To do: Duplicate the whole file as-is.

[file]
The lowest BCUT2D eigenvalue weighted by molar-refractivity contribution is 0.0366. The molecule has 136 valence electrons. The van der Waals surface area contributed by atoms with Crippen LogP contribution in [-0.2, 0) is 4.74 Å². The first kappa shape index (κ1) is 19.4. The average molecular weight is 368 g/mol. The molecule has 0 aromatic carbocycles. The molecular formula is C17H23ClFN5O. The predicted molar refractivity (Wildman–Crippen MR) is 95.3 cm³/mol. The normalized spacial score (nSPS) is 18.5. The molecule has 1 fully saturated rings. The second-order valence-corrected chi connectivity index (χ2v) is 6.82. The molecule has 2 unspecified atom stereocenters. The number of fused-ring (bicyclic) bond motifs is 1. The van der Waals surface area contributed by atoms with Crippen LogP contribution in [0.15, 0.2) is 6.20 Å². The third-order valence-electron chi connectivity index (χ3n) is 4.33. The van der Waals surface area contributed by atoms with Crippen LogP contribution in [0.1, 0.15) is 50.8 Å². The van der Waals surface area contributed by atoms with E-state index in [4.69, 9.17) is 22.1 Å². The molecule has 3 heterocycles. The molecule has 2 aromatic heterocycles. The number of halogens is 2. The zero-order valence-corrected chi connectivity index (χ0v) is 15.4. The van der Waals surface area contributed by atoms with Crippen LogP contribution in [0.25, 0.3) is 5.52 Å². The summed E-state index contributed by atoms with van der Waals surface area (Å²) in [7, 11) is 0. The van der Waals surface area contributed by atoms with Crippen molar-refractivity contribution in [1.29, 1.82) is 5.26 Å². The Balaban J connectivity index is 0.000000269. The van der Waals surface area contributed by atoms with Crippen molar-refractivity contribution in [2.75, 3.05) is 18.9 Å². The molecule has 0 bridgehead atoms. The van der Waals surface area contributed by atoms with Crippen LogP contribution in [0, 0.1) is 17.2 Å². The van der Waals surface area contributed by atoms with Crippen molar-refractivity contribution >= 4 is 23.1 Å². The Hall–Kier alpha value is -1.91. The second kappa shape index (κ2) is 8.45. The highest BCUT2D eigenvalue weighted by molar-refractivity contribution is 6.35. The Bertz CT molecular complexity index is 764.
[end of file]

The lowest BCUT2D eigenvalue weighted by molar-refractivity contribution is 0.0366. The molecule has 136 valence electrons. The van der Waals surface area contributed by atoms with Crippen LogP contribution in [-0.2, 0) is 4.74 Å². The first kappa shape index (κ1) is 19.4. The average molecular weight is 368 g/mol. The molecule has 0 aromatic carbocycles. The molecular formula is C17H23ClFN5O. The predicted molar refractivity (Wildman–Crippen MR) is 95.3 cm³/mol. The normalized spacial score (nSPS) is 18.5. The molecule has 1 fully saturated rings. The second-order valence-corrected chi connectivity index (χ2v) is 6.82. The molecule has 2 unspecified atom stereocenters. The number of fused-ring (bicyclic) bond motifs is 1. The van der Waals surface area contributed by atoms with Crippen LogP contribution in [0.15, 0.2) is 6.20 Å². The third-order valence-electron chi connectivity index (χ3n) is 4.33. The van der Waals surface area contributed by atoms with Crippen LogP contribution in [0.1, 0.15) is 50.8 Å². The van der Waals surface area contributed by atoms with E-state index in [4.69, 9.17) is 22.1 Å². The molecule has 3 heterocycles. The molecule has 2 aromatic heterocycles. The number of halogens is 2. The zero-order valence-corrected chi connectivity index (χ0v) is 15.4. The van der Waals surface area contributed by atoms with Crippen LogP contribution in [0.25, 0.3) is 5.52 Å². The summed E-state index contributed by atoms with van der Waals surface area (Å²) in [7, 11) is 0. The van der Waals surface area contributed by atoms with Crippen molar-refractivity contribution in [1.29, 1.82) is 5.26 Å². The Balaban J connectivity index is 0.000000269. The van der Waals surface area contributed by atoms with Crippen molar-refractivity contribution in [2.75, 3.05) is 18.9 Å². The molecule has 0 bridgehead atoms. The van der Waals surface area contributed by atoms with Crippen LogP contribution in [0, 0.1) is 17.2 Å². The van der Waals surface area contributed by atoms with Crippen molar-refractivity contribution >= 4 is 23.1 Å². The Hall–Kier alpha value is -1.91. The second kappa shape index (κ2) is 8.45. The highest BCUT2D eigenvalue weighted by molar-refractivity contribution is 6.35. The Bertz CT molecular complexity index is 764.